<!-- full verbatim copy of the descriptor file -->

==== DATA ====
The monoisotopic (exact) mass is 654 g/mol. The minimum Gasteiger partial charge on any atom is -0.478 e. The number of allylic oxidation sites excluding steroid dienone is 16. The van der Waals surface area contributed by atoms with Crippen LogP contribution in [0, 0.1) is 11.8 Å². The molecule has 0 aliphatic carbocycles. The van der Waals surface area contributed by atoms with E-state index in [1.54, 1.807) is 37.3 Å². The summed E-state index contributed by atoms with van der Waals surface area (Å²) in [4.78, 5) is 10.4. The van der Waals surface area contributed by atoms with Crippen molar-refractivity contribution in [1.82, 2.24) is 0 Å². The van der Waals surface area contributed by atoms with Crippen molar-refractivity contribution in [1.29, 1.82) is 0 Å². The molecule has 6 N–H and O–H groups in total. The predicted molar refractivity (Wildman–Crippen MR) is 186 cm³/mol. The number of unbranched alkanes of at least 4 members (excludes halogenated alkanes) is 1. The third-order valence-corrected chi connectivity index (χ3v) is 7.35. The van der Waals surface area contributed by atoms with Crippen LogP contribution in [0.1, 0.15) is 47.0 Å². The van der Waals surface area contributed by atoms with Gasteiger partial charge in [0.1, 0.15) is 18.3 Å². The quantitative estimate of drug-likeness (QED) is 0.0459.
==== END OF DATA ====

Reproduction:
The monoisotopic (exact) mass is 654 g/mol. The minimum Gasteiger partial charge on any atom is -0.478 e. The number of allylic oxidation sites excluding steroid dienone is 16. The van der Waals surface area contributed by atoms with Crippen LogP contribution in [0, 0.1) is 11.8 Å². The molecule has 0 aliphatic carbocycles. The van der Waals surface area contributed by atoms with E-state index in [1.54, 1.807) is 37.3 Å². The summed E-state index contributed by atoms with van der Waals surface area (Å²) in [4.78, 5) is 10.4. The van der Waals surface area contributed by atoms with Crippen molar-refractivity contribution in [1.82, 2.24) is 0 Å². The van der Waals surface area contributed by atoms with Crippen molar-refractivity contribution in [1.29, 1.82) is 0 Å². The molecule has 6 N–H and O–H groups in total. The predicted molar refractivity (Wildman–Crippen MR) is 186 cm³/mol. The number of unbranched alkanes of at least 4 members (excludes halogenated alkanes) is 1. The third-order valence-corrected chi connectivity index (χ3v) is 7.35. The van der Waals surface area contributed by atoms with Crippen LogP contribution in [0.1, 0.15) is 47.0 Å². The van der Waals surface area contributed by atoms with Gasteiger partial charge in [0.1, 0.15) is 18.3 Å². The quantitative estimate of drug-likeness (QED) is 0.0459.